Well, this is no Big Bang Localism. But then who thought it would be? This key Conservative policy could have been so much better, but as it stands, it really is vacuous, pointless and without much substance.
Firstly, the policy correctly identifies the neighbourhood as the fundamental building block of local administration. We all know the boundaries of our neighbourhood, and if left alone, the inhabitants of Lewisham could produce an accurate plan of the sixty or so neighbourhoods in the borough within weeks.
And, er, that's about as far as it goes. No new democratic structures, and above all, no devolution of the borough budget and no power. Cameron's policy has the brave aspiration "that every adult in the country becomes an active member of an active neighbourhood group", but ignores the fact that people will ONLY get involved if real money and real power is there. So what has he shied away from? What should he have had the balls for?
Neighbourhoods will be able to bid to take over the running of community amenities, such as parks and libraries that are under threat.
Why just those 'under threat'? And many of these facilities will be 'under threat' because the council has reduced or removed their budgets; will the Neighbourhood get the budget from the council? Will the Neighbourhood directly employ TUPE-transferred staff with accumulated redundancy and pension entitlements? Will the Neighbourhood inherit crumbling buildings and infrastructure? Or will the Council Tax for the Neighbourhood be reduced if they take on such an asset?
Neighbourhoods will be given a right of first refusal to buy local state-owned community assets that are for sale or facing closure. This will cover assets owned by central government and quangos, not just town halls.
To do what with them? If this is a right to acquire land for commercial development, it's a good start - but it won't be. Currently the public sector sells land assets to fund capital development projects, with the receipt from the sale at market value. Does the right imply that neighbourhood groups would be able to acquire land assets at below OMV? Is there an obligation to keep them in their old use, or can they be profitably redeveloped?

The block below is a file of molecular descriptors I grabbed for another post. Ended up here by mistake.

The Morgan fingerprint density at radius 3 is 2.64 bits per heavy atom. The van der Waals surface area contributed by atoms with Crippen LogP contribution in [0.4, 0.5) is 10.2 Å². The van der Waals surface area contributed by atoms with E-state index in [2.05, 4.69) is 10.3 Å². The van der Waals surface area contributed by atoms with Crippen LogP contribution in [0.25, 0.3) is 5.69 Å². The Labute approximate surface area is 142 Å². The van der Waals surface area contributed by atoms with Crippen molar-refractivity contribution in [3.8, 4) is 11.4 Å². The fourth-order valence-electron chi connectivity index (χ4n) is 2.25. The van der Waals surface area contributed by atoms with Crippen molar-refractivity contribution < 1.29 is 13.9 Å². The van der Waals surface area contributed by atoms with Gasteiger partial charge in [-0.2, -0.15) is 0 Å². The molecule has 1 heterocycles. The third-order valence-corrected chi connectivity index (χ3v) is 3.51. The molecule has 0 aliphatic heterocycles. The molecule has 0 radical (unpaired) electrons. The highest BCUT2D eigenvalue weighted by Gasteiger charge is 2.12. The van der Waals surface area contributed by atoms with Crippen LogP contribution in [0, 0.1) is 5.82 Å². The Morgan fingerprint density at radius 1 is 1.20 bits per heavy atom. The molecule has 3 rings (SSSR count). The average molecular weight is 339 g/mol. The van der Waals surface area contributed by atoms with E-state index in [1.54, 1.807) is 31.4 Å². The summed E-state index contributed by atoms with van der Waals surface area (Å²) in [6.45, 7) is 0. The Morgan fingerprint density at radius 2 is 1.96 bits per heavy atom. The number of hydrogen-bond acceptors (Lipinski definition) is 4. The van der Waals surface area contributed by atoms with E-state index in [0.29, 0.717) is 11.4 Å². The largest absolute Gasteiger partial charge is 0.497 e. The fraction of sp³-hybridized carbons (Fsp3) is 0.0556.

Neighbourhoods will also have a right of first refusal to take over and run vital commercially-owned community assets when they shut down – for example, those post offices, pubs and shops whose continued survival is of genuine importance to the local community.
Again, this is nonsense. Businesses close because they are unprofitable. Distorting the market by eliminating a factor cost - labour - is unsustainable. Volunteers may give their time for free to serve in the shop for a short while, but then rotas will get harder to fill, the facility will increase closures until you have a village pub open only from 6pm to 10pm on Wednesdays or whatever. This isn't the answer. Try giving neighbourhoods power to determine business rates and whether smoking is allowed in the pub or not and you might have a chance.
We will give neighbourhoods detailed street-by-street crime data, so that they can hold the police to account at local beat meetings.
Big deal. Without operational control and elected police bosses at borough level, all these meetings will become are acrimonious justification-fests.
Neighbourhoods will be able to start their own school, giving them greater control over their children’s education.
But why not take over the local primary school? Again, would budgets be devolved, or local Council Tax reduced by the costs of local running of a school?
Neighbourhoods will be given the power to engage in genuine local planning through collaborative democracy – designing a local plan from the “bottom up”.
But no local veto on development - no local development control, no licensing powers, no power at all except the spurious 'power' to attend a meeting. We won't be able to block the horrid HAs from converting our closed pubs to warrens for Nigerian overstayers or block a license for a pole dancing club in the old butchers.
We will use the Sustainable Communities Act to ensure that neighbourhoods have access to line-by-line information about what is being spent by each central government agency in their area, and the power to influence how that money is spent.
Again, weasel words. Not the power to determine local spending, just the power to have a view, which we already have.
Allow neighbourhoods to create Local Housing Trusts to enable villages and towns to develop the homes that local people want, with strong community backing.
Yes, this could be good - but why not do the obvious thing and allow local HATs to take over council housing within the neighbourhood?
Greater access to funding for neighbourhood groups, for example the neighbourhood element of local tariffs raised from development.
Yes, but with the true devolution of planning powers, neighbourhoods could get the whole s.106 contribution from development - why not? And not just some token change.
This really isn't enough to get everyone involved. The local council is untouched, and retains all its money and powers, and Whitehall retains all its direct powers over local councils. Cameron's Neighbourhood groups will be dominated by narrow interest groups - a local Evangelical church, for example - because they're not required to have any democratic legitimacy. And without any real power or any real financial resources, they will die an early death.
This is timid, pusillanimous stuff with little substance.